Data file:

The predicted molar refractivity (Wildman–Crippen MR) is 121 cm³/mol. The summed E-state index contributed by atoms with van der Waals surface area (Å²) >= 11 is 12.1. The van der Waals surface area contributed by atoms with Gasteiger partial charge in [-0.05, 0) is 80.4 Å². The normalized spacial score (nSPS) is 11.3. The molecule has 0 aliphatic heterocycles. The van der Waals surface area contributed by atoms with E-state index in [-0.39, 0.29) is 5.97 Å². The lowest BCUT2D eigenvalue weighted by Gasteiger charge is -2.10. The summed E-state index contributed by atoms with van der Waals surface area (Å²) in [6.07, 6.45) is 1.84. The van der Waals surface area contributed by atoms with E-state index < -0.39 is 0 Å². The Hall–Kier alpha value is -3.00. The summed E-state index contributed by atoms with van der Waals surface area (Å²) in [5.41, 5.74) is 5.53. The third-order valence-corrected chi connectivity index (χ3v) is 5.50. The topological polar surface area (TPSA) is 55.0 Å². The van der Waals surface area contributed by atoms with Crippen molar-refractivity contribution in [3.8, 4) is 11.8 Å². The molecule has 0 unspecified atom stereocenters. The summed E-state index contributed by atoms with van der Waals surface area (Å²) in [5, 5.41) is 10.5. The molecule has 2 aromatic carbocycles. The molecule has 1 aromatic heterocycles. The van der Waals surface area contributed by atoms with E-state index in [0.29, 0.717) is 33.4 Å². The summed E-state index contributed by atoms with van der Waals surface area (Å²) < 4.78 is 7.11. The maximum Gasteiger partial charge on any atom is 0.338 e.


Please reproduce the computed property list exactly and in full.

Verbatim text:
The predicted molar refractivity (Wildman–Crippen MR) is 121 cm³/mol. The summed E-state index contributed by atoms with van der Waals surface area (Å²) >= 11 is 12.1. The van der Waals surface area contributed by atoms with Gasteiger partial charge in [-0.05, 0) is 80.4 Å². The normalized spacial score (nSPS) is 11.3. The molecule has 0 aliphatic heterocycles. The van der Waals surface area contributed by atoms with E-state index in [-0.39, 0.29) is 5.97 Å². The lowest BCUT2D eigenvalue weighted by Gasteiger charge is -2.10. The summed E-state index contributed by atoms with van der Waals surface area (Å²) in [6.07, 6.45) is 1.84. The van der Waals surface area contributed by atoms with E-state index < -0.39 is 0 Å². The Hall–Kier alpha value is -3.00. The summed E-state index contributed by atoms with van der Waals surface area (Å²) in [5.41, 5.74) is 5.53. The third-order valence-corrected chi connectivity index (χ3v) is 5.50. The topological polar surface area (TPSA) is 55.0 Å². The van der Waals surface area contributed by atoms with Crippen molar-refractivity contribution in [3.8, 4) is 11.8 Å². The molecule has 0 unspecified atom stereocenters. The summed E-state index contributed by atoms with van der Waals surface area (Å²) in [5, 5.41) is 10.5. The molecule has 2 aromatic carbocycles. The molecule has 1 aromatic heterocycles. The van der Waals surface area contributed by atoms with E-state index in [0.29, 0.717) is 33.4 Å². The summed E-state index contributed by atoms with van der Waals surface area (Å²) < 4.78 is 7.11. The maximum Gasteiger partial charge on any atom is 0.338 e.